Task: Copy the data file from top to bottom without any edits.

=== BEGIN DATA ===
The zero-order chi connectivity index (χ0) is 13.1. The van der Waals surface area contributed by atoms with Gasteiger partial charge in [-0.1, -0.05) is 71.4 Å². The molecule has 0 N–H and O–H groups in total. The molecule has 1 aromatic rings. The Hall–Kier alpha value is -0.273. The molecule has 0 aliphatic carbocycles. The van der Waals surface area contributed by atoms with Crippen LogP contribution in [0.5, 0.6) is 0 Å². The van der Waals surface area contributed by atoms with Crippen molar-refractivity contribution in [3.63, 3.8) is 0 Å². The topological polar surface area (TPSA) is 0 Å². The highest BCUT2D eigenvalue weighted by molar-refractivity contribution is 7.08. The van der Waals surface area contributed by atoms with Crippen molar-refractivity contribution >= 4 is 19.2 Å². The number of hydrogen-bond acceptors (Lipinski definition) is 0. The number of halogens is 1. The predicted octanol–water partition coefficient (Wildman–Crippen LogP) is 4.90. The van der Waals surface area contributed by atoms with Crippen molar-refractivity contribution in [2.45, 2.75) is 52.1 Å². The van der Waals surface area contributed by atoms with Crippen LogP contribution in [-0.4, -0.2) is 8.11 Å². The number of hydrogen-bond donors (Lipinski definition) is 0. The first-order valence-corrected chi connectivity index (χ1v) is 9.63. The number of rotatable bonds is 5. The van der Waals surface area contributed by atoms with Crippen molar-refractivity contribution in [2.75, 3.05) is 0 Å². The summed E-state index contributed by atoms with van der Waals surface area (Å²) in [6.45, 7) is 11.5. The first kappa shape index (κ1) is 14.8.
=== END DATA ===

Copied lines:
The zero-order chi connectivity index (χ0) is 13.1. The van der Waals surface area contributed by atoms with Gasteiger partial charge in [-0.1, -0.05) is 71.4 Å². The molecule has 0 N–H and O–H groups in total. The molecule has 1 aromatic rings. The Hall–Kier alpha value is -0.273. The molecule has 0 aliphatic carbocycles. The van der Waals surface area contributed by atoms with Crippen LogP contribution in [0.5, 0.6) is 0 Å². The van der Waals surface area contributed by atoms with Crippen molar-refractivity contribution in [3.63, 3.8) is 0 Å². The topological polar surface area (TPSA) is 0 Å². The highest BCUT2D eigenvalue weighted by molar-refractivity contribution is 7.08. The van der Waals surface area contributed by atoms with Crippen molar-refractivity contribution >= 4 is 19.2 Å². The number of hydrogen-bond acceptors (Lipinski definition) is 0. The number of halogens is 1. The predicted octanol–water partition coefficient (Wildman–Crippen LogP) is 4.90. The van der Waals surface area contributed by atoms with Crippen molar-refractivity contribution in [2.45, 2.75) is 52.1 Å². The van der Waals surface area contributed by atoms with Crippen LogP contribution in [-0.4, -0.2) is 8.11 Å². The number of hydrogen-bond donors (Lipinski definition) is 0. The first-order valence-corrected chi connectivity index (χ1v) is 9.63. The number of rotatable bonds is 5. The van der Waals surface area contributed by atoms with Crippen molar-refractivity contribution in [2.75, 3.05) is 0 Å². The summed E-state index contributed by atoms with van der Waals surface area (Å²) in [6.45, 7) is 11.5. The first kappa shape index (κ1) is 14.8.